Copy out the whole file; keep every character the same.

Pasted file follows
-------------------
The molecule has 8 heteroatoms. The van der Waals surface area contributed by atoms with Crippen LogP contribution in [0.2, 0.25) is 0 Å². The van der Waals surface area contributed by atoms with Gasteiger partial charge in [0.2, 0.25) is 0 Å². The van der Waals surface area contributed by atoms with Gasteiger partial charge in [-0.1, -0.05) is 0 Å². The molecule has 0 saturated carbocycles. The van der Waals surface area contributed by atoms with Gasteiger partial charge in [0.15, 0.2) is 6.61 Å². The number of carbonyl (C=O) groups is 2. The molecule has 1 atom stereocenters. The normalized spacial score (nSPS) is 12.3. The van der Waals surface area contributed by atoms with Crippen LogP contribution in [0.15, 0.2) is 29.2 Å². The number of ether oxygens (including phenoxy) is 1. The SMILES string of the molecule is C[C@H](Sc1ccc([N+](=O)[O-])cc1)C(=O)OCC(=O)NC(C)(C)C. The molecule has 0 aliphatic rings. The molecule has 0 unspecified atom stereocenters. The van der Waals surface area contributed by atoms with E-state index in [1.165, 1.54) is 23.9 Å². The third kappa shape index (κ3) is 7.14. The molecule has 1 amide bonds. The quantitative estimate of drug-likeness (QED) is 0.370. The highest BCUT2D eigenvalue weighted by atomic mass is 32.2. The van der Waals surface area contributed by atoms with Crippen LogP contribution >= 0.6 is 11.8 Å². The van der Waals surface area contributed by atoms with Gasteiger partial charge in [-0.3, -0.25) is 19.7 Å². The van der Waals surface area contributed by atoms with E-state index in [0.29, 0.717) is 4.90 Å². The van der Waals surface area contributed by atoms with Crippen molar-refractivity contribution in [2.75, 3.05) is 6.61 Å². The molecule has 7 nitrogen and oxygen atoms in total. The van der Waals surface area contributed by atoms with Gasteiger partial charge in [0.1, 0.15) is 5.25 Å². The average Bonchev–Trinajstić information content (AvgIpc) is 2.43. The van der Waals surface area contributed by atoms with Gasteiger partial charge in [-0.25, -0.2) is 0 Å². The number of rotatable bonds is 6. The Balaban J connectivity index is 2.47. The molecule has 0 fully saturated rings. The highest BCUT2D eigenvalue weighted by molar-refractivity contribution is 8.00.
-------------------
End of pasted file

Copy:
The molecule has 8 heteroatoms. The van der Waals surface area contributed by atoms with Crippen LogP contribution in [0.2, 0.25) is 0 Å². The van der Waals surface area contributed by atoms with Gasteiger partial charge in [0.2, 0.25) is 0 Å². The van der Waals surface area contributed by atoms with Gasteiger partial charge in [-0.1, -0.05) is 0 Å². The molecule has 0 saturated carbocycles. The van der Waals surface area contributed by atoms with Gasteiger partial charge in [0.15, 0.2) is 6.61 Å². The number of carbonyl (C=O) groups is 2. The molecule has 1 atom stereocenters. The normalized spacial score (nSPS) is 12.3. The van der Waals surface area contributed by atoms with Crippen LogP contribution in [0.15, 0.2) is 29.2 Å². The number of ether oxygens (including phenoxy) is 1. The SMILES string of the molecule is C[C@H](Sc1ccc([N+](=O)[O-])cc1)C(=O)OCC(=O)NC(C)(C)C. The molecule has 0 aliphatic rings. The molecule has 0 unspecified atom stereocenters. The van der Waals surface area contributed by atoms with E-state index in [1.165, 1.54) is 23.9 Å². The third kappa shape index (κ3) is 7.14. The molecule has 1 amide bonds. The quantitative estimate of drug-likeness (QED) is 0.370. The highest BCUT2D eigenvalue weighted by atomic mass is 32.2. The van der Waals surface area contributed by atoms with Crippen LogP contribution >= 0.6 is 11.8 Å². The van der Waals surface area contributed by atoms with Gasteiger partial charge in [-0.3, -0.25) is 19.7 Å². The van der Waals surface area contributed by atoms with E-state index in [0.29, 0.717) is 4.90 Å². The van der Waals surface area contributed by atoms with Crippen molar-refractivity contribution in [2.75, 3.05) is 6.61 Å². The molecule has 7 nitrogen and oxygen atoms in total. The van der Waals surface area contributed by atoms with Gasteiger partial charge in [0.1, 0.15) is 5.25 Å². The average Bonchev–Trinajstić information content (AvgIpc) is 2.43. The van der Waals surface area contributed by atoms with Gasteiger partial charge in [-0.25, -0.2) is 0 Å². The number of rotatable bonds is 6. The Balaban J connectivity index is 2.47. The molecule has 0 fully saturated rings. The highest BCUT2D eigenvalue weighted by molar-refractivity contribution is 8.00.